Walker Art Center and Minneapolis Institute of Art close the books on a year of ‘learning’ – Minneapolis Star Tribune

December 18, 2021 by No Comments

After a pandemic that resulted in shutdowns, layoffs and budget cuts, the Minneapolis Institute of Art and Walker Art Center finished their fiscal years in the black.

It was a year of reopening, pivoting to outdoor events, navigating indoor spaces while enforcing limited capacity rules, and many other firsts.

“The seismic shockwave was felt around the world, across the cultural sector, throughout our communities, and within our personal lives,” said Walker executive director Mary Ceruti. “Alongside the many losses, there was invaluable learning that led us to new kinds of thinking and ways of connecting, with each other and with artists and audiences.”

The Walker edged into the black with net income from operations of $12,000 in the fiscal year that ended June 30, thanks in part to $2 million from the federal Payroll Protection Program. It also drew $5.9 million from its endowment of investments, up from $5.4 million in fiscal 2020.

The pandemic led to a 11% drop in overall revenue to $16.3 million, with museum admissions, rentals, merchandise and food sales down 36% and earned income from programming down 28%. At the same time, the Walker cut its operating expenses by nearly $2 million.

Meanwhile, the Minneapolis Institute of Art rebounded from a $1.2 million budget deficit in 2020 — its first loss in 27 years — to finish the fiscal year ended June 30 with a $3 million surplus.

Federal Cares Act relief funding was a big factor, but even without that money — much of which was set aside for infrastructure and other future uses — the museum would have managed a $370,115 surplus.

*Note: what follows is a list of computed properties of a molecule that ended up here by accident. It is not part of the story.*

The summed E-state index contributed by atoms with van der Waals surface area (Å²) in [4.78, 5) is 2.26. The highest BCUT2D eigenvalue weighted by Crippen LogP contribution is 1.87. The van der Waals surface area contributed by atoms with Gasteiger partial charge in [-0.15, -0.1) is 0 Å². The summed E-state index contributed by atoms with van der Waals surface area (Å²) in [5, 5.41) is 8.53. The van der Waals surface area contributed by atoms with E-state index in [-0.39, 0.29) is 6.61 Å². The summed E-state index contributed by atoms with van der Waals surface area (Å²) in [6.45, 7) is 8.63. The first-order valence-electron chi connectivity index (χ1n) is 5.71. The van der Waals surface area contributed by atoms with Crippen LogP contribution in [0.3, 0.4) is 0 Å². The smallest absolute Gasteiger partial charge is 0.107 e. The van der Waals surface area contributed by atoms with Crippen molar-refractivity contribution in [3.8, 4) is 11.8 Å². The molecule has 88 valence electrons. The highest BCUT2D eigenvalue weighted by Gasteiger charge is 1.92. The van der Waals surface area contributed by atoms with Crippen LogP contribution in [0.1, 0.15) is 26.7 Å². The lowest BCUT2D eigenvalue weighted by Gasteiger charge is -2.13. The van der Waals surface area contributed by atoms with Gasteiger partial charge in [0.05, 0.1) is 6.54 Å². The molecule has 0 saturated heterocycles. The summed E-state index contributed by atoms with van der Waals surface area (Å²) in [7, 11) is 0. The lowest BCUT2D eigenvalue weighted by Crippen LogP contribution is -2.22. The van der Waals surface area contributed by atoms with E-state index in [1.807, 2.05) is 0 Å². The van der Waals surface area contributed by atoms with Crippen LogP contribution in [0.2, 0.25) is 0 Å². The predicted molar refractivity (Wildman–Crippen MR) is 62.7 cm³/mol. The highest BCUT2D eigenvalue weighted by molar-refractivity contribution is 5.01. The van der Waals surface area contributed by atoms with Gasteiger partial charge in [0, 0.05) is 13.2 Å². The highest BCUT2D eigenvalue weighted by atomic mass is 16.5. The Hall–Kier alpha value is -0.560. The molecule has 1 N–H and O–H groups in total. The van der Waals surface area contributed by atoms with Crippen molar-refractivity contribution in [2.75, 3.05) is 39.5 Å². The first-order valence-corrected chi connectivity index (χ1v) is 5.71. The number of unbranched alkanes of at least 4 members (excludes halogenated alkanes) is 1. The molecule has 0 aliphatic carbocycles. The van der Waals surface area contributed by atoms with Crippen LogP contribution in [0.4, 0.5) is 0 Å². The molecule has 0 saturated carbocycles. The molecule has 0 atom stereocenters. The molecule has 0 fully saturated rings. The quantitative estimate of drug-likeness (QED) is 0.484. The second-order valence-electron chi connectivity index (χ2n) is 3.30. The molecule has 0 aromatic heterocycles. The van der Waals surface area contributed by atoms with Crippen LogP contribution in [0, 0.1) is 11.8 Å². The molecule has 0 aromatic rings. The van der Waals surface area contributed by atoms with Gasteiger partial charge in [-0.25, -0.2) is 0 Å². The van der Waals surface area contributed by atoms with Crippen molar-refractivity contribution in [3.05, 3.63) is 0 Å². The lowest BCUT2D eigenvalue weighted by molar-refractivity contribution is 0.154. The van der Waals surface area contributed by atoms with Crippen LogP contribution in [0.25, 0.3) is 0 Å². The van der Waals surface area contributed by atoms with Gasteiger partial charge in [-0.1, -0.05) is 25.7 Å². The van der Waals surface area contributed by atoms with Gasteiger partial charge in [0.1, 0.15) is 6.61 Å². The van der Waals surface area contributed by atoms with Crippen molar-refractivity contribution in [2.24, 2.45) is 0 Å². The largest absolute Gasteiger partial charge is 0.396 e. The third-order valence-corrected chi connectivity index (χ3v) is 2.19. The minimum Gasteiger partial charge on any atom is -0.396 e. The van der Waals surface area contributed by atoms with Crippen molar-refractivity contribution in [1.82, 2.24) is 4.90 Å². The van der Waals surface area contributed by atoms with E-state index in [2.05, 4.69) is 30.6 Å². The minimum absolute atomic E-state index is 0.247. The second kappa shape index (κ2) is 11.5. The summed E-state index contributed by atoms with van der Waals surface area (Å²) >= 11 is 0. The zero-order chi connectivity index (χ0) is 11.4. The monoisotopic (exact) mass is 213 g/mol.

While the museum lost revenue in such areas as program activities, which was down about $1 million from $2.6 million, cost-cutting measures shaved 17% from Mia’s operating expenses.

In addition to staff reductions, “people were working remotely, curators and individuals weren’t able to travel like they normally would, and we did reduce public hours,” said Kris Davidson, Mia’s head of finance.

The museum also saw a 8% increase in governmental support, not including the $5.7 million Federal Cares Act funds. Most of that came from the Park Museum Fund, a century-old Hennepin County tax that provides public support in exchange for free admission at the museum.

Despite a drastic drop in Mia attendance — to 98,180 from 416,471 in fiscal 2020 and 779,973 the pre-pandemic year before — membership rose slightly, to 59,450.

Museums used the time to innovate, leveraging their digital platforms to present virtual programming. The Walker’s digital and virtual experiences were viewed, downloaded or attended more than 36,125 times.

Both museums …….

Source: https://www.startribune.com/walker-art-center-and-minneapolis-institute-of-art-close-the-books-on-a-year-of-learning/600128193/


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